Like Laszlo Nemes' stunning debut feature, SAUL FIA, his latest film, SUNSET, is a movie so claustrophobic and intense - so beautiful and traumatic - that it winds you. It's hands down by favourite film of the festival so far. Many directors are called or claim to be Kubrickian, but for my money it's Nemes who comes closest, with his precise and audacious lensing and framing, his languorous pacing, and his willingness to be obscure, mysterious, even nightmarish. For all those reasons I can understand why many reviewers have struggled with SUNSET. But I loved it.
The movie is set on the eve of World War One, in Budapest. The Austro-Hungarian imperial power is shown through a ruling archduke and his wife, who patronise a high-end milliners. It's to this store that our heroine and protagonist, Irisz Leiter arrives at the start of the film. She seems naive, fragile, lost, and is applying for a job at the store despite the fact that her parents once owned it before being killed in a mysterious fire when she was a young girl. The current owner, Oskar Brill, is immediately nervous of Irisz as is his assistant Zelma. Irisz is surrounded by ominous snatched pieces of information delivered by threatening sources. She has a brother she didn't know about. He's a radical nationalist - accused of committing murder. Then there's a mysterious Countess being abused, and girls being sold to the archduke.... I won't say more for fear or ruining the mystery.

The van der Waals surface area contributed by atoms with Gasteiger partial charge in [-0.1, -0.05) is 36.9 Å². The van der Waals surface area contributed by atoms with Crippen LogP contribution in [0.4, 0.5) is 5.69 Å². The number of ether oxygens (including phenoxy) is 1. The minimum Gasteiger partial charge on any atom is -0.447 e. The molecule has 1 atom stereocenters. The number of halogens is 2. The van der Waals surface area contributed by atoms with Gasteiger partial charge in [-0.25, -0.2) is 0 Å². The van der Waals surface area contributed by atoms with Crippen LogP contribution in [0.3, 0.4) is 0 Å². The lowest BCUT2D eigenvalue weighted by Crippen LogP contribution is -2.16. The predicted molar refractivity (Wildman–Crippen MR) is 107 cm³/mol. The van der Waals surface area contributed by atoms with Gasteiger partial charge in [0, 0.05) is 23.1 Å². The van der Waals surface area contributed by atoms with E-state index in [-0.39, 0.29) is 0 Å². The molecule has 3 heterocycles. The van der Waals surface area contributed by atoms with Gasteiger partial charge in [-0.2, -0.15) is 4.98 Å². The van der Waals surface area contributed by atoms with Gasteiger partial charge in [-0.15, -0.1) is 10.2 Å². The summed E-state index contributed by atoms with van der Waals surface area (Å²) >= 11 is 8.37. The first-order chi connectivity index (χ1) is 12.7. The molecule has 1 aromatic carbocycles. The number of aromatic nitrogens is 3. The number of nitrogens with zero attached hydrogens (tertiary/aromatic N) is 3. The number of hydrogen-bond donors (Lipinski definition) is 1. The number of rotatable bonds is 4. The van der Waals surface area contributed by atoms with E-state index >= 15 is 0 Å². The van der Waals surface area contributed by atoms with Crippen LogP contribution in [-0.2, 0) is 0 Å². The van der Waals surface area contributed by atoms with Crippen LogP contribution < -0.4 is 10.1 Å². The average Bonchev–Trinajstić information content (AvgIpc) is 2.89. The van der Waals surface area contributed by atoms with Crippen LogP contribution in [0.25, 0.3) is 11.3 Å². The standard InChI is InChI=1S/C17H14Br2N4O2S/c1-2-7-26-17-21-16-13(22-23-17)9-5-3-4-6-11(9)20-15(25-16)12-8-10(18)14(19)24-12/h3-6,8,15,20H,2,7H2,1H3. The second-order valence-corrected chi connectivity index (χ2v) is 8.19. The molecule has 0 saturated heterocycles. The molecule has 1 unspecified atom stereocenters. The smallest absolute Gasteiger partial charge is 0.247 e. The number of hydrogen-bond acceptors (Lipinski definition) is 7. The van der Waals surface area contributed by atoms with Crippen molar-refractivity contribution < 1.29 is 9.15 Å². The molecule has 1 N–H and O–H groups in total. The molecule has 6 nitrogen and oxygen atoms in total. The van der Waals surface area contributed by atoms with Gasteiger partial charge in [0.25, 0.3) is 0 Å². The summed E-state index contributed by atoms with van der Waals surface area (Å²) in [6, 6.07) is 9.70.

What I loved about this film was its meticulous production design, lighting and shooting style. We move from luxurious palaces to ornate department stores to threatening underground political clubs, sometimes by street light or candlelight. We feel the sense of threat and eeriness. The camera is always trained on Irisz - a technique carried over from SAUL FIA -but here Nemes loses the fish-eye lens that saved us from seeing the worst of the Holocaust. Nonetheless he maintains the extreme shallow-focus that means the entire film is mediated through Irisz, with her face or the back of her neck filling much of the screen. The result is the feeling of being trapped in a kind of nightmare. And then, when we build to a pitch of intensity - when this frail girl shows a persistence and daring that is shocking - we move to an epilogue that hints at Kubrick and provokes as much as it resolves. Bravo!
SUNSET has a running time of 142 minutes. The film played Venice, Toronto and London 2018. It does not yet have a commercial release date.